ONE: Obtaining training data: The Experimental DesignThefirst work package aims to define the variables pertaining to the experimentand to design the overall procedure and guidelines of obtaining the trainingdata from the patients involved. Because the accuracy of the treatment responseprediction model is very important in such clinical settings, specificallydefining the variables involved in obtaining the training data, i.e. the typeor stage of cancer or the treatment being administered, should be taken intoaccount; as it also helps drive the application of stratified, and evenpersonalized, medicine. For the first task, experimentalvariables are defined as tissues that are sampled from the primary as well assecondary tumors of stage IV colorectal cancer patients undergoing chemotherapeuticagents containing Fluorouracil (5-FU).

Tissues will be sampled before treatment initiationThe second task further defines the type ofinput data to obtain from the tissue samples. The BayCount model will be applied, which factorizes a geneexpression matrix to compute the heterogeneous subclones present in each tissuesample. Using RNA Seq counts and negative binomial analysis, its first computesthe estimated total number of subclone across all samples by means of MaximumLikelihood. Additionally, it calculates the proportion of each subclone inevery sample, as well as the relevant gene expression pattern within eachsubclone while taking into account the systematic variation and gene specificbias, giving a normalized version of the data.Finally,the third task concerns labeling the training data. After the completion of thetreatment plan, the patients’ response will be measured using the RECISTgrading system, where assigned scores are given as a complete response (CD), a partialresponse (PR), a progressive disease (PD) or a stable disease (SD).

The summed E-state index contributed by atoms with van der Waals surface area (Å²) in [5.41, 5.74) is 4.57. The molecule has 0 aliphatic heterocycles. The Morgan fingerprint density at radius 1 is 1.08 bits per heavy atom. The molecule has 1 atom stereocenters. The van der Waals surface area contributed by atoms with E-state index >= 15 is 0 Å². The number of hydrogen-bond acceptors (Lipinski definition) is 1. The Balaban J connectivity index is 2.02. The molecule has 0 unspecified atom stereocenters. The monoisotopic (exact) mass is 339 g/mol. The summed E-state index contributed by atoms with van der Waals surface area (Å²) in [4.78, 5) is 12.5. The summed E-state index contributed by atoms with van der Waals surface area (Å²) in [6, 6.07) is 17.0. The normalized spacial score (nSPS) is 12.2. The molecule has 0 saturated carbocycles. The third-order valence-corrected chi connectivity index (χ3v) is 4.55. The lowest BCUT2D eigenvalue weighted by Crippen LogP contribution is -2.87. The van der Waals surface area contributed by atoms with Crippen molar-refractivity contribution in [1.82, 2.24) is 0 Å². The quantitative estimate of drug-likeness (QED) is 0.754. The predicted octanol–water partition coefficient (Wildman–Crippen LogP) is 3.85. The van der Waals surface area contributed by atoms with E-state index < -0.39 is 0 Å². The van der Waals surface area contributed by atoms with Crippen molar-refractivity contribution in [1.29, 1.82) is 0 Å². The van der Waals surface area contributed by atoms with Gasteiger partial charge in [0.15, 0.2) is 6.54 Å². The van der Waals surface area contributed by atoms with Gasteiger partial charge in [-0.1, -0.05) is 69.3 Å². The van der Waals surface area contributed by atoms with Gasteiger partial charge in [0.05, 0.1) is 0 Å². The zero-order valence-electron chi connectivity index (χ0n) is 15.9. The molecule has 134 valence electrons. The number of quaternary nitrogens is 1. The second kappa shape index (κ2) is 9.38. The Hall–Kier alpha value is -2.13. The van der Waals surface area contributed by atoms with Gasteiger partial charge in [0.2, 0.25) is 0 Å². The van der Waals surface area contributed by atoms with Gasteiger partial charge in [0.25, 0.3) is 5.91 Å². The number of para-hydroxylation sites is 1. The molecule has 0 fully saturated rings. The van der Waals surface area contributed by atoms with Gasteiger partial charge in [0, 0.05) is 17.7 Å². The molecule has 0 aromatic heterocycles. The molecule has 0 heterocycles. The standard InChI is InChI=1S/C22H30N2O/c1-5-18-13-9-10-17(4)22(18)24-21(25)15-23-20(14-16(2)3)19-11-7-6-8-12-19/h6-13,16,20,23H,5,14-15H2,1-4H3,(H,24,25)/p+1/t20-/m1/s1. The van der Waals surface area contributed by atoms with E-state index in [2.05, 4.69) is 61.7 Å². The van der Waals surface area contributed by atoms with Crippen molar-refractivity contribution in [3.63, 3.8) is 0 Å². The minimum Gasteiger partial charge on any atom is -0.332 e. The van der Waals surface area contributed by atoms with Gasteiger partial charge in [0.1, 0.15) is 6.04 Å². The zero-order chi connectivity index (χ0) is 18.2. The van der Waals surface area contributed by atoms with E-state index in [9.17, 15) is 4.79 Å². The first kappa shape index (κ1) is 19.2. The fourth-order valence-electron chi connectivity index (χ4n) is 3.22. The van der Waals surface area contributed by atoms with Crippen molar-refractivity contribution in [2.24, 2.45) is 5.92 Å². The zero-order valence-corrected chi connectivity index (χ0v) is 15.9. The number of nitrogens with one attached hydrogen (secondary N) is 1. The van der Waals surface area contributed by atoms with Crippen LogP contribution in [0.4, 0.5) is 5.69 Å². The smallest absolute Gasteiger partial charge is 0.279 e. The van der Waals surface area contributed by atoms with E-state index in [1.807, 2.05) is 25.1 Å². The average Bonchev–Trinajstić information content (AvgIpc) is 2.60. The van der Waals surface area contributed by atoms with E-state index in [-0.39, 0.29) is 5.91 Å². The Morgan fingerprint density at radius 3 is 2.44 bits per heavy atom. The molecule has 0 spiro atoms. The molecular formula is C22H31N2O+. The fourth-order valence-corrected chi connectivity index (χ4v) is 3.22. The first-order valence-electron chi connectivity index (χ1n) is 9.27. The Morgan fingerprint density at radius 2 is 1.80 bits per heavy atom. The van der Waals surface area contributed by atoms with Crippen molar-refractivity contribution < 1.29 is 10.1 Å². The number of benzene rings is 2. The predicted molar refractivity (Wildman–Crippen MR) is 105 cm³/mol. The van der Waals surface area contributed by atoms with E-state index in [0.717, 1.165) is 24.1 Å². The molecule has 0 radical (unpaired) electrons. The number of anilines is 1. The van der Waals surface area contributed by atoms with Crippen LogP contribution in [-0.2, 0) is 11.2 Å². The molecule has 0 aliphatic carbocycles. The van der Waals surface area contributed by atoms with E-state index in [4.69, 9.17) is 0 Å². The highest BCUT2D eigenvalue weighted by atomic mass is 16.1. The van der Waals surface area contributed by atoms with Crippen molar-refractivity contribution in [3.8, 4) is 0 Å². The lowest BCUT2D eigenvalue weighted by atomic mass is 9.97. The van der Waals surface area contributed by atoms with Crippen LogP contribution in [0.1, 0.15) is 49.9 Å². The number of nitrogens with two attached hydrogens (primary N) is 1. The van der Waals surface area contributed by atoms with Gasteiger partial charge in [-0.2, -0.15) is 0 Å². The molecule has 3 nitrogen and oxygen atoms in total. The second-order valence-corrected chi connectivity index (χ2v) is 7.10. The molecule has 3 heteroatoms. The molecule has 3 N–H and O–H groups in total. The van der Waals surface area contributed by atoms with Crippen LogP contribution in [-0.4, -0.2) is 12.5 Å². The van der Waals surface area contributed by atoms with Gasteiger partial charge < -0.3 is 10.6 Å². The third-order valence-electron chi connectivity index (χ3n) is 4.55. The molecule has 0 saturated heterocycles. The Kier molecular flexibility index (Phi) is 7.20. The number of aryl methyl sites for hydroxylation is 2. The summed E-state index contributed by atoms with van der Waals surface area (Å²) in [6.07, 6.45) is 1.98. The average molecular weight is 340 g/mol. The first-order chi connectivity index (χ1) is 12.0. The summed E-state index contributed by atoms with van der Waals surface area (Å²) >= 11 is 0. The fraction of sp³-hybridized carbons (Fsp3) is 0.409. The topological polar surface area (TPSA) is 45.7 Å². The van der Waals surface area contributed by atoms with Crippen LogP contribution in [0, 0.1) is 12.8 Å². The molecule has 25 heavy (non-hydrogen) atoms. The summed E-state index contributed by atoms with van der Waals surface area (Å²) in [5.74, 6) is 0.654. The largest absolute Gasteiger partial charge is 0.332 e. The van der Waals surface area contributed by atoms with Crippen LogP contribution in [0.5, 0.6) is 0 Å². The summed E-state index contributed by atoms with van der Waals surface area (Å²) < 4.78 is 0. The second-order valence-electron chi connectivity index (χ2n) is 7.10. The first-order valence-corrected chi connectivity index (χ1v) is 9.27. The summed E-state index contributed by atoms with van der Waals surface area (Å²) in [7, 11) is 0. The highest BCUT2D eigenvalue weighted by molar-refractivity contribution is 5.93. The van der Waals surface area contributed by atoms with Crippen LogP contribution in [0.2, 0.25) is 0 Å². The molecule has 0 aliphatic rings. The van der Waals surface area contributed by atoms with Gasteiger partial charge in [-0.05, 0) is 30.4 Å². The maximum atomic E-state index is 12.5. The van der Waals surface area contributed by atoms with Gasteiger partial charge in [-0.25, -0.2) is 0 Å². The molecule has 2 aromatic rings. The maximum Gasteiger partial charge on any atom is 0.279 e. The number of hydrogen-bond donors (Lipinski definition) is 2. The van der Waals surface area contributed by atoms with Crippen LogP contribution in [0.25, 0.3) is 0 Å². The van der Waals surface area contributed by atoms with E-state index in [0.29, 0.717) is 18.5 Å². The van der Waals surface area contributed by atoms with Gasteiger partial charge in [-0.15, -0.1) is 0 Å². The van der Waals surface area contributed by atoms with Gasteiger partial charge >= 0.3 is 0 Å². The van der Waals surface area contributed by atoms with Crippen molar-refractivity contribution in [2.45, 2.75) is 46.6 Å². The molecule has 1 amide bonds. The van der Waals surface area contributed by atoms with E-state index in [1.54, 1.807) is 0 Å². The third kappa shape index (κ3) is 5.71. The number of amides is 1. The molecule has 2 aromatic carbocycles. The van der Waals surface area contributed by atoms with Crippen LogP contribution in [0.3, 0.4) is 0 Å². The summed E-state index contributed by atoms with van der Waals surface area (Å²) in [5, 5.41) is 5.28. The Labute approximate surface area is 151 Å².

Patientsgraded as PD or SD would be sampled again, as done before the treatment, tolabel, and also validate, which of the subclones present before the treatmenthad survived the regimen. These subclones should be labeled as “resistant” andall other subclones that seem to have disappeared after treatment in the samepatient should be labeled as “sensitive”. This is our training data. BecauseBayCount is able to report the subclonal proportions of each patient, we canalso investigate whether the resistance of a subclone depends on its proportionas well as its expression.TWO: Feature selectionand data procesingThe second work package focuses on feature selection, which is aprocedure that narrows down the number of features, in this case genes, to beused as input. Because some of the genes included are irrelevant to theanalysis conditions, their contribution to the “curse of dimensionality”increases computational costs and introduces noise to the data.